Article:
Tuesday, November 3, 2015

Brief and Obvious Points About ESPN Shuttering Grantland

Buh Bye
Honestly, did this really surprise anyone?

Independent of ESPN needing to piss on Bill Simmons' corn flakes at every opportunity, there is no defensible business model in long form sports and culture reporting as a paid enterprise. I should know; I've been doing it as a hobby for the past decade, and it's paid less and less with each year, and that isn't going to get better with ad blockers and mobile use taking over. There's just no justification for paying a living wage for content, because page views for crud pays just the same, as Bleacher Report has proven for years.

There's also this: ESPN, as a business, is in real trouble. It's the dirty little not-so-secret of broadcast television: the ratings are going straight to nowhere, because there are way too many shows for way too few viewers. A successful nationally broadcast show on a major network might get 4 or 5 million viewers now, or about 20% of a show that would have been canceled for low ratings a few decades ago. The only success stories are mass-market talent and reality shows, a handful of outlier moments, and the live event work of televised sports. Which leagues know all too well, leading to hostage negotiation rights meetings, and an ever-growing number of competitors for those rights (hello, Yahoo).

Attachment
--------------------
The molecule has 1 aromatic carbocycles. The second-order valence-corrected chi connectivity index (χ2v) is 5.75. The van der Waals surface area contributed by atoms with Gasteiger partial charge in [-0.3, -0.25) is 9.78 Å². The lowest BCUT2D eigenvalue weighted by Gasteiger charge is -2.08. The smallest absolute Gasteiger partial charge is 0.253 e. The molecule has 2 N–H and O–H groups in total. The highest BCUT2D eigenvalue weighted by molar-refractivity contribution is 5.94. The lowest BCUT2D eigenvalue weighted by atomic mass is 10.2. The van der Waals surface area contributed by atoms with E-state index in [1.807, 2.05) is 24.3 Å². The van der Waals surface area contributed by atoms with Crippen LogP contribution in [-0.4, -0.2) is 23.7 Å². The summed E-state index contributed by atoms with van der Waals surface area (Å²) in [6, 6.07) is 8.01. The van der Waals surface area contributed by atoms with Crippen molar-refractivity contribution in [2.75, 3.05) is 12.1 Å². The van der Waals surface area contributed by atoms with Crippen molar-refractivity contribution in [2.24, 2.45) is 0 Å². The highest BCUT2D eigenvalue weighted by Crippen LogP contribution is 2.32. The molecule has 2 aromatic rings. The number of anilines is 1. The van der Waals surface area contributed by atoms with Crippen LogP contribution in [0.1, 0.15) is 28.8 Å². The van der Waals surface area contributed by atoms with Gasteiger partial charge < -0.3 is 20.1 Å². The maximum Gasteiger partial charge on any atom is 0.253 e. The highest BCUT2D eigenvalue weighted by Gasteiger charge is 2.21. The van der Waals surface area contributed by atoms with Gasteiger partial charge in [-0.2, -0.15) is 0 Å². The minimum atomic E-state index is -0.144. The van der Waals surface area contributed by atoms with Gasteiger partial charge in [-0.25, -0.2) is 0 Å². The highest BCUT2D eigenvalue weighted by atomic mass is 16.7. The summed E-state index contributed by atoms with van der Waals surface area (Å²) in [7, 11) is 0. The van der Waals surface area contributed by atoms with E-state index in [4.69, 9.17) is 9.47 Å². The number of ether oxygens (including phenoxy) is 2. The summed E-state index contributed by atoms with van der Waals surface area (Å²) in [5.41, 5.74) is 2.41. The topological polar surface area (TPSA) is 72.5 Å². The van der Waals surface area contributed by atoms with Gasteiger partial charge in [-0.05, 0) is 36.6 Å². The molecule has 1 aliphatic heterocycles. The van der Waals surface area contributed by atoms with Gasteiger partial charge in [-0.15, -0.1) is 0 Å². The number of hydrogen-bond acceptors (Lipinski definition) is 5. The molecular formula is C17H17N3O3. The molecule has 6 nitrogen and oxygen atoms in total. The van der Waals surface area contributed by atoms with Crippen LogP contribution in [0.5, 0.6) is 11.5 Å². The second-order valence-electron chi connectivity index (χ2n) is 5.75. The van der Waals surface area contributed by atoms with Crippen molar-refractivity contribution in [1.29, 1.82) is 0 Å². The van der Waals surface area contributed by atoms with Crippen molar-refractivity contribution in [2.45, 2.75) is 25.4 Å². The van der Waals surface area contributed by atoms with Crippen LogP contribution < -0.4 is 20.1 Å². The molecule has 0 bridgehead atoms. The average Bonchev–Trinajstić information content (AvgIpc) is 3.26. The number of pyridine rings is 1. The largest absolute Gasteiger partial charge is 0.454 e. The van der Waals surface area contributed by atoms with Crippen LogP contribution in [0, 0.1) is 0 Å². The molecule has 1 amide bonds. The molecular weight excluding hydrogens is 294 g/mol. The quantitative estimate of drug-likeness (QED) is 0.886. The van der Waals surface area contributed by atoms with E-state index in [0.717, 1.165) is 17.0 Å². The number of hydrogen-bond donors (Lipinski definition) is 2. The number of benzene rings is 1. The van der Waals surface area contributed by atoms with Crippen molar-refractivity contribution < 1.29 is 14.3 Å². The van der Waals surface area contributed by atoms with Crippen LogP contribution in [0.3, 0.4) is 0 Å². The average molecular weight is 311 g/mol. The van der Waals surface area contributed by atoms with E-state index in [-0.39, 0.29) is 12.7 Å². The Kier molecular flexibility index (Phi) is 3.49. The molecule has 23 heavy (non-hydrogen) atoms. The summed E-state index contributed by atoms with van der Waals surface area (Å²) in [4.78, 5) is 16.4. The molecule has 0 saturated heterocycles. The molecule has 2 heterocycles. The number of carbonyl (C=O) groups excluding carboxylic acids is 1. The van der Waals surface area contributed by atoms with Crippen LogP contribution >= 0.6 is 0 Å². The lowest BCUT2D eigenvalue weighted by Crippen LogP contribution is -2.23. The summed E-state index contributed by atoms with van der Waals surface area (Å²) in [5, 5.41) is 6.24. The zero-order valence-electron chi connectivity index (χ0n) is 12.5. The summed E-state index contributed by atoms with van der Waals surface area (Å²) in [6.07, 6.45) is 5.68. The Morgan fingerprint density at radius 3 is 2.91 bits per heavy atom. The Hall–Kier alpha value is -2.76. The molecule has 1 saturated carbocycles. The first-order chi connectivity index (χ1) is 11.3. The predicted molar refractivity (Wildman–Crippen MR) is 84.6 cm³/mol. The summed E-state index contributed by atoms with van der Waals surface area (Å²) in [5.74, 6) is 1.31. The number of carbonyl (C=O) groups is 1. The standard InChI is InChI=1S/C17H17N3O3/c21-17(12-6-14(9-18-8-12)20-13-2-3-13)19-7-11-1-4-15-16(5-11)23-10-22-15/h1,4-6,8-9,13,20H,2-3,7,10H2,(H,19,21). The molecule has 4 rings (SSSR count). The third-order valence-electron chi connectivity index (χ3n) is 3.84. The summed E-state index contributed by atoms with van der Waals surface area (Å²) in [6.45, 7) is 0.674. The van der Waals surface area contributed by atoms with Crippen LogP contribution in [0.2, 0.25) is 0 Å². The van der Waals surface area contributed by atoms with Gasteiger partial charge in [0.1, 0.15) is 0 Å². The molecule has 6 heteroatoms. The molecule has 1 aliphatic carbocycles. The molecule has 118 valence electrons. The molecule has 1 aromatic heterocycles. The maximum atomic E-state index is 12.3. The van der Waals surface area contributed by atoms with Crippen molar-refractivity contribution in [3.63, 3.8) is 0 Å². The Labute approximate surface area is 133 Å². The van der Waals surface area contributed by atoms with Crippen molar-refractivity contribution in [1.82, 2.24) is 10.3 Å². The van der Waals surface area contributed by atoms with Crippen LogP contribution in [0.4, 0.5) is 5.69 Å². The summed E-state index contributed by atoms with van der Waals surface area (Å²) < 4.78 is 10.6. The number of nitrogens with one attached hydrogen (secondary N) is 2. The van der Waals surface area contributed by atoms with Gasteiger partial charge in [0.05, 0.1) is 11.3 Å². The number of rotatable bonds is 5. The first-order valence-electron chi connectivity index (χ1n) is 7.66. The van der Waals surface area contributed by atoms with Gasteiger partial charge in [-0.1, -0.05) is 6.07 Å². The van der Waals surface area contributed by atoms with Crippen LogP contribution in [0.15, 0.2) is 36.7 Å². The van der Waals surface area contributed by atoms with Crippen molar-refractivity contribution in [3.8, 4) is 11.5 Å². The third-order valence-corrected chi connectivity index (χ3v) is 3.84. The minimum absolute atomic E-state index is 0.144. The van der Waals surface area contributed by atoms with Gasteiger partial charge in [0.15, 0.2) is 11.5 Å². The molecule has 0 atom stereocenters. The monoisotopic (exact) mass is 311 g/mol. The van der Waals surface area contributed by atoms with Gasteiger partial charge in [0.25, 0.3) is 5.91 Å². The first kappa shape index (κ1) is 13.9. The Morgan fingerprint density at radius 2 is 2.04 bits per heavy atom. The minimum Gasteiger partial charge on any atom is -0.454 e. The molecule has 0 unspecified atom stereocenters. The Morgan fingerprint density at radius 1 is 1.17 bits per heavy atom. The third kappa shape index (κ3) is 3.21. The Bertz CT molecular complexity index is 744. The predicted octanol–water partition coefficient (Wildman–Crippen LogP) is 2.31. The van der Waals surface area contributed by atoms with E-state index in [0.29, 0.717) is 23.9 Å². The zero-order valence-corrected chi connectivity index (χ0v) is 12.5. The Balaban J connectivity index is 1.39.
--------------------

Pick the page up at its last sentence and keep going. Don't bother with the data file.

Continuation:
ESPN can try to get that money back from the worst rip-off in America; the de facto public subsidy that is non-sports viewers paying for the channel as part of their cable bill. But with those cable bills now extending well past three figures per month, and people being more than able to serve their entertainment needs with just the Web, more and more people are cutting the cord. Or, in the case of younger viewers, never installing it in the first place.

The World Wide Lemur is owned by Disney, who sees it as a profit center that doesn't have the ups and downs of movies or theme parks. When Bristol isn't driving numbers, there will be blood... and the Web site doesn't drive nearly enough revenue. I'm just surprised that the bloodletting began and ended with Grantland, what will all of the other possibilities out there.

So sure, ESPN was devoid of a soul in doing this dirty and reprehensible thing. They also were always going to do this, whether it was this week or next month. It's not a business...

And in the long run, ESPN might not be, either.

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